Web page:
He also sponsored and organized a national conference bringing together leaders of all the major land management areas in the United States including the United States Forest Service, Bureau of Land Management, Utah Department of Natural Resources, and others in which they signed a Memorandum of Understanding agreeing to work together to develop and make available government lands to the public.
After commuting from Orem to Ogden four days a week for several years, he finished his career with the Forest Service in 1996 working as the Dispersed Recreation Coordinator and Regional Landscape Architect for Utah, Idaho, Wyoming and Nevada.
During his career he worked in the following management positions:
1. Forest Landscape Architect during which he designed several major sites and campgrounds including Cascade Springs near Midway and the BlackRock Campground above Spanish Fork which many of you have likely visited and enjoyed.
2. Forest Planner and Environmental Coordinator
3. Branch Chief of Recreation and Lands
4. Branch Chief of Fire and Aviation during which he coordinated fire fighting efforts along the Wasatch Front and was involved in several major fires
5. Forest Law Enforcement Coordinator during which he attended several law enforcement programs and became an expert marksman
Volunteer Coordinator for all 10 forests in
7. Regional Trails Coordinator
8. Regional Snowmobile Coordinator
9. Regional Caves Management Coordinator
10. Regional Tourism and Economic Development Coordinator
11. U. S. Forest Service Dispersed Recreation Coordinator and Regional Landscape Architect for Utah, Idaho, Wyoming, and Nevada
Lyle was a life-long and faithful member of the Church of Jesus Christ of Latter Day Saints with a strong testimony of the Savior and the gospel. He knew and loved the scriptures and shared his beliefs widely and was responsible for bringing a number of others into the church. He served diligently in many callings throughout his life including as a member of a bishopric and a temple worker at the Mt. Timpanogos Temple for many years. He was also a teacher and leader in many capacities, a beloved scout master, and an always faithful home teacher.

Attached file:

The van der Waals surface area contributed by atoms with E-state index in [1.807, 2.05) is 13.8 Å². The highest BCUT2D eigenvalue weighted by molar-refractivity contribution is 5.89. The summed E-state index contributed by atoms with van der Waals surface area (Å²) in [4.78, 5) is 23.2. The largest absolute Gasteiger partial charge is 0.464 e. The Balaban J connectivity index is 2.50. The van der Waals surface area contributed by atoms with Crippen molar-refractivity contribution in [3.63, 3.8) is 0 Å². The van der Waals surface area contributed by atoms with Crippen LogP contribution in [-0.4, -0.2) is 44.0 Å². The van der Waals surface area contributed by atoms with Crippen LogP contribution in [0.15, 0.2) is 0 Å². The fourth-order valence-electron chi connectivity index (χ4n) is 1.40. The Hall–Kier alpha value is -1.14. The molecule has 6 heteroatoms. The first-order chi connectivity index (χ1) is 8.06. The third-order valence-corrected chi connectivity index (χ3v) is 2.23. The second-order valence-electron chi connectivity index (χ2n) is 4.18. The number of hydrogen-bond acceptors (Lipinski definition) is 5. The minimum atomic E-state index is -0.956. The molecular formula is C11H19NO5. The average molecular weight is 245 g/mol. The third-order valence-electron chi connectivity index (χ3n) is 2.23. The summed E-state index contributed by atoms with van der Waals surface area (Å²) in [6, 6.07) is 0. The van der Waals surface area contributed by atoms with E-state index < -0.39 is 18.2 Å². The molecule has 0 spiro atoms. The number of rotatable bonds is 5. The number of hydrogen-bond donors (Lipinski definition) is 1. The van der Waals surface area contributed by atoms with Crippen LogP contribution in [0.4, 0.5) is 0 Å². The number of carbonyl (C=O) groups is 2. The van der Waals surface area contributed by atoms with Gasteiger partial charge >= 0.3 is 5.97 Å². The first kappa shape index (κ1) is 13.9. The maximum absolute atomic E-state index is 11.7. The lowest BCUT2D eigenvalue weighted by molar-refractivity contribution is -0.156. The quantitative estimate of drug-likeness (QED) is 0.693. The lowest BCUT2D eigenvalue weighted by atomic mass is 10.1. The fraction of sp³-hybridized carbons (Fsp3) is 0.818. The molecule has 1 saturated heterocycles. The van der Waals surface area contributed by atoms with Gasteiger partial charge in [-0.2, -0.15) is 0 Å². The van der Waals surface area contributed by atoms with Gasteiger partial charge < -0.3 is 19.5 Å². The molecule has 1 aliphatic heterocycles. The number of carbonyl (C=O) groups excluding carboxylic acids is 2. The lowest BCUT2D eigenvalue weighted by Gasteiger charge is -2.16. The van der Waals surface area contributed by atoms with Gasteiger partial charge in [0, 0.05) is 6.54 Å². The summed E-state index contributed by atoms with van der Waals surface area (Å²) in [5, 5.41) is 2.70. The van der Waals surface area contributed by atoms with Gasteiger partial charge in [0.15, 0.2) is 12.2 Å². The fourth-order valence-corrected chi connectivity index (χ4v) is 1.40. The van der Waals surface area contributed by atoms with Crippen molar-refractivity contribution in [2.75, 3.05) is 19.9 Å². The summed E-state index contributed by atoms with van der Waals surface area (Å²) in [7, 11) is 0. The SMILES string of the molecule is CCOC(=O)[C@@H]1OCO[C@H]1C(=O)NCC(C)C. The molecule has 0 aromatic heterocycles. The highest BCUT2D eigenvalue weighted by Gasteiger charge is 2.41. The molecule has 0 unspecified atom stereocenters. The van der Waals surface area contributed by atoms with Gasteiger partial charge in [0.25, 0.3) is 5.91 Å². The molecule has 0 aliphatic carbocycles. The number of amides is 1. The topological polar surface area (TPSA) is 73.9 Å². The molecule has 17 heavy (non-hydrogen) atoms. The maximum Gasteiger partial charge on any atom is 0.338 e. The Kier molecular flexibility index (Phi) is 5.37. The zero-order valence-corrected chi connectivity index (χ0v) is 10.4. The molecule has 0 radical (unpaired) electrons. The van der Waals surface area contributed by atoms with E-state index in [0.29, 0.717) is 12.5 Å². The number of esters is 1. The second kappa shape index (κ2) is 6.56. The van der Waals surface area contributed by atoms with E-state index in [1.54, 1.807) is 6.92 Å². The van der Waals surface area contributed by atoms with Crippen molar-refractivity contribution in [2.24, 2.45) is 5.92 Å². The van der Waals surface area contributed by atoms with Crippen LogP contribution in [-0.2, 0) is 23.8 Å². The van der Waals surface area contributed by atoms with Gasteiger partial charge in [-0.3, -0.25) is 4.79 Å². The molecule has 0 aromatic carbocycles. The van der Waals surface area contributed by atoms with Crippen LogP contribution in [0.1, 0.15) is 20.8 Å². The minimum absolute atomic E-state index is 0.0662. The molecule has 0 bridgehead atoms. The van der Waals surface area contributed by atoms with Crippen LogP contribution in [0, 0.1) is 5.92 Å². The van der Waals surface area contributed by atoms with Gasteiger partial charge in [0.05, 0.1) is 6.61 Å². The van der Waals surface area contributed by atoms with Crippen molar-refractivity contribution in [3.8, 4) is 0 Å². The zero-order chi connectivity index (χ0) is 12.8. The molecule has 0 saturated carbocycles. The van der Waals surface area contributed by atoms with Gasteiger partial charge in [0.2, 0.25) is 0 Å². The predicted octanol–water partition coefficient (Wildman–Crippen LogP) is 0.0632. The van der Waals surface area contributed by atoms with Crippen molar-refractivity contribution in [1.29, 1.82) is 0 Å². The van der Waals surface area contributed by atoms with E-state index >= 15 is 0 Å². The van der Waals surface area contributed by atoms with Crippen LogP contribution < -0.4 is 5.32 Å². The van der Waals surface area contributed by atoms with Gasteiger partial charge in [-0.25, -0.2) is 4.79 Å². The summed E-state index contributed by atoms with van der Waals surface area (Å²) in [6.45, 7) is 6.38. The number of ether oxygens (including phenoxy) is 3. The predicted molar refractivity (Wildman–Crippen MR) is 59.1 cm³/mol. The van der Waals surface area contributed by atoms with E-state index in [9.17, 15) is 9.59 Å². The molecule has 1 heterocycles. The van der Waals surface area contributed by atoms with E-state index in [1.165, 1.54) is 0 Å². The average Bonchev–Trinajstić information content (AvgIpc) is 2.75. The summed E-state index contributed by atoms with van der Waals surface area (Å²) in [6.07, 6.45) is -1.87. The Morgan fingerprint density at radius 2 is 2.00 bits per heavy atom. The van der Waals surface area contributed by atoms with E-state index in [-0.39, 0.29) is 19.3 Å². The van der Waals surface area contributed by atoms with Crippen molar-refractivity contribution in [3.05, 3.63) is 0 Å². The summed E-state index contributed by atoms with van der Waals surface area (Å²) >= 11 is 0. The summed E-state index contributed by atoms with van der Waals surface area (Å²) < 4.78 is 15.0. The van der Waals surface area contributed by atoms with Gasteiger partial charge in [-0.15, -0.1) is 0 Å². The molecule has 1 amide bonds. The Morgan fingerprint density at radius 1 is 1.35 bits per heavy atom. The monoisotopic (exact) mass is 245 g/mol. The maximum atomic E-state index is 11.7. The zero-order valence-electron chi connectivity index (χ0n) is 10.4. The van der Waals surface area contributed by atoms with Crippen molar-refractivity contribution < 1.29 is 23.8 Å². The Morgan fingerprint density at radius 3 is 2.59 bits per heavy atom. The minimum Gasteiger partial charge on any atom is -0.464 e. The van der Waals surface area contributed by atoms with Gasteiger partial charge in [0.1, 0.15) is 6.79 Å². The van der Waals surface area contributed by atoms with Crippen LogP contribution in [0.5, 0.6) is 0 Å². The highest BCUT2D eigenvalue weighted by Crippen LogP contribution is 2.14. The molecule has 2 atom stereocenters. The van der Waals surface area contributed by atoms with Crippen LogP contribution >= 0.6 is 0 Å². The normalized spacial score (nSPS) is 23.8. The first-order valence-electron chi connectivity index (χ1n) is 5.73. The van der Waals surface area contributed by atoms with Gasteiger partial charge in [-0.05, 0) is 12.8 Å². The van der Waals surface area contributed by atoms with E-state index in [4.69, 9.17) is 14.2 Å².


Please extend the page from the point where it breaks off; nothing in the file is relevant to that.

He was talented and skilled in many fields and there was almost nothing he couldn’t do or fix. He was a builder and rancher at heart; and among other things, he was a talented artist and poet, a licensed pilot, and he built an experimental airplane from plans and scratch. He was a hard worker and always seemed to have a big project in place like remodeling a house or an apartment, erecting a huge steel building, building a bridge across the river, or relandscaping something. In retirement he personally designed and built a large home in Lehi, UT, and his collection of tools was the envy of all.
He was 6'2" tall with an athletic build, a “man’s man” demeanor, and was considered handsome by most. His ranching and Western background was obvious in his appearance and attitude. He was kind, caring, thoughtful, fun, and unfailingly fair,and he always saw the good in everyone. He always did his part and pulled his weight, and he was widely respected and loved by those around him. His word was his bond and he could be trusted to do what he said he would. He was truly one of a kind.
Though he had some difficulty and pain in his life, particularly within his own family, he did not bear anyone ill will and always remained open to and hopeful that things would improve. He loved all his children and especially wanted ALL his grandchildren and great grandchildren to know that he loved them dearly, and he was proud of them and their accomplishments. Most considered him an “awesome hero,” and those who did not take or have the opportunity to enjoy him and his love missed a great deal.
He is survived by his wife, Annette,seven children and one step son: Marlee DiCristofano (Louie), Loralee Dodson (David), Tracy Laws (Roger), Anastasia Najarian, Jenny Lynn Diesen (Joe), Seth Gomm (Nicail), Sara Jane “Sadie” Allison (Jesse) and Allen F. Thomason (Arlene). He is also survived by two brothers Bryant and Thiel Gomm and twin sister and “womb mate” Lila G. Webb. He also has 26 grandchildren and 3 great grandchildren. Added to these were 9 step grandchildren and 1 step great grandchild all of whom he loved as his own.
Lyle was preceded in death by his first wife Marilyn, his parents, a young son Morgan, a step-son Mark R. Thomason, brothers Merrell and Ben Gomm, and a sister Veretta G. Jenkins.
A viewing will be held Thursday, November 29, at the Sundberg-Olpin Mortuary at 495 South State in Orem. Funeral services will be held Friday, November 30, 2018 at 11 a.m. at the church located at the corner of Pioneer Crossing and 2300 West in Lehi, Utah (901 South 2300 West), with a viewing from 9:30 to 10:30 a.m. prior. Burial will be among others of his family on Saturday, December l, 2018, at 1:00 pm in the Smoot, Wyoming cemetery in Smoot, Wyoming. Due to the weather, friends and family are invited to gather by 12:45 pm at the Osmond Chapel in Smoot prior to the burial and travel together to the cemetery if they wish. A full obituary is available on the Sundberg-Olpin website.